It Can Happen Here
Jonah Goldberg points out that most "fascist" societies share common traits: the mobilization of society under "the moral equivalent of war," the "coordination" of government and corporate power, and most importantly, "the religion of the state." All three traits are systemic to America's space program.
The glory days of NASA covered the period from Project Mercury in 1959 through the end of Project Apollo in 1975. As Tom Wolfe wrote in The Right Stuff, every manned spaceflight represented a round of "single combat" with the Soviets. It was the moral equivalent of war. Project Apollo served to mobilize American industry in a way that was surpassed only by the Manhattan Project.
Through Project Apollo, America dealt a severe blow to the Soviet Union in the greater Cold War. But in order to beat the Soviets, America had to become like the Soviet Union and beat them at their own game. Apollo was a crash program with no commercial application or opportunity for private-sector investment. Its goals were largely centered on national pride, or the religion of the state. After appeasing the gods of statolatry, Apollo was allowed to wither and die.
Fascism continues into the shuttle era. In order to justify the enormous expense of the space shuttle borne by the American taxpayers, and to get the flight rate up to levels which would make the vehicle economical, the shuttle was used to launch commercial payloads during its early years. The thought of a government-funded, government-operated vehicle launching commercial payloads should be anathema to freedom-loving Americans. But the shuttle served its need as "the moral equivalent of war." After all, the Russian efforts to duplicate the shuttle capabilities with Energia-Buran helped to bankrupt the Soviet Union. And the shuttle & space station continue to serve as symbols of national pride, promoting the religion of the state.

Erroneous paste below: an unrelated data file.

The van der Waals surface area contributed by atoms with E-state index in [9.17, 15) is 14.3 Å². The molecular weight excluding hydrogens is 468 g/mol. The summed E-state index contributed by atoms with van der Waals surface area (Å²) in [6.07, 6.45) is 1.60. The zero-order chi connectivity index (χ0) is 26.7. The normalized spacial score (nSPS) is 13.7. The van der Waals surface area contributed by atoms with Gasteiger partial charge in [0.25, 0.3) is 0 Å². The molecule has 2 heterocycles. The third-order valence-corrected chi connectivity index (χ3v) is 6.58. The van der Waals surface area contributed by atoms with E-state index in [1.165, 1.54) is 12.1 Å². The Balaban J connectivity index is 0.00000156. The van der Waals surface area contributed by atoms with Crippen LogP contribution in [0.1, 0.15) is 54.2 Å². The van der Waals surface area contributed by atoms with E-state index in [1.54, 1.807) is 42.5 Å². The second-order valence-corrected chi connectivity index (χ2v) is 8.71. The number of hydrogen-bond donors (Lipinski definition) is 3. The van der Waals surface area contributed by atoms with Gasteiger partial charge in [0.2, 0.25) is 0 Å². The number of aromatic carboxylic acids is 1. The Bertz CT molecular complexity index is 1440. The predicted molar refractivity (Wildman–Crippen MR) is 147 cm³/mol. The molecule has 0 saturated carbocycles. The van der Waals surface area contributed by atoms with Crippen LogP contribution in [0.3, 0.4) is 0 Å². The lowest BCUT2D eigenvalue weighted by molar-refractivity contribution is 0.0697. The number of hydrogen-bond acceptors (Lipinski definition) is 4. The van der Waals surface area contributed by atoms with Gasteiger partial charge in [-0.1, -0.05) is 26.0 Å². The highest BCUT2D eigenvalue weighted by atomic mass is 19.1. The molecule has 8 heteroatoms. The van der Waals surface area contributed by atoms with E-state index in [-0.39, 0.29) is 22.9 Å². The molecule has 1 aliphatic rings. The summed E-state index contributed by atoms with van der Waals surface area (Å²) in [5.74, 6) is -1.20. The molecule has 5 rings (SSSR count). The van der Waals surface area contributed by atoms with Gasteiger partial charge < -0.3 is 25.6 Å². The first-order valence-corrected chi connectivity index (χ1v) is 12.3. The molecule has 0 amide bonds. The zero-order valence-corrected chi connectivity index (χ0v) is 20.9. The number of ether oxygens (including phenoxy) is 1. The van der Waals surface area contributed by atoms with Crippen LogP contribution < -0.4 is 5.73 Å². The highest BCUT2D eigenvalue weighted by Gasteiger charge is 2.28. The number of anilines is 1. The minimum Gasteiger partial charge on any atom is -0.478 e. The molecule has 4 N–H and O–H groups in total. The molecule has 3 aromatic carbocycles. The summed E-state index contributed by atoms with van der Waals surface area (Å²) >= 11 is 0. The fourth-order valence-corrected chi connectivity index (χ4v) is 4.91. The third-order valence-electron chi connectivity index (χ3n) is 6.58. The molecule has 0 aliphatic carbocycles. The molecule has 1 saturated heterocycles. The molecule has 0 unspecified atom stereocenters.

As the shuttle program winds down, Fascism will survive well into Project Constellation and possibly make its way to the moon again. The Ares-Orion stack is a prime example of "coordination" between the government and an oligarchy of large corporations. Every surviving aerospace giant gets a piece from the pork barrel. The worst offender is ATK, who is being paid hand-over-fist to produce an all-new solid booster that is the cornerstone of a horribly-suboptimized crew launcher. The line separating NASA and ATK grows fuzzier on a daily basis, as figures like Scott Horowitz continue to pass back-and-forth through the revolving door. Even Orbital Sciences gets a big handout in the form of a COTS prize to develop what's supposed to be a commercial launcher, Taurus II. And the official "state religion" within NASA is the dogma of Mike Griffin's "infallible, genius plan" for getting us back to the moon.
I'm not saying that these examples of fascism within the space program are all bad. For instance, the government subsidies of Atlas & Delta, and the eventual merger of their production, were necessary evils for ensuring DoD's continued space access. But unless there is a clear national-defense rationale, it's really hard to justify the continuing fascism within America's space efforts.
The writing is on the wall for the fascist space program. The news coming from Project Constellation is a continuing stream of schedule slips and budget shortfalls. The patience of Congress will not be infinite. At the same time, firms like SpaceX and Bigelow continue to develop not only commercial space vehicles, but commercial applications for said space vehicles. In time, the American space program will transition from fascism to freedom. And while freedom might not get us to the moon in the course of a decade, it can sustain itself much longer than six landings.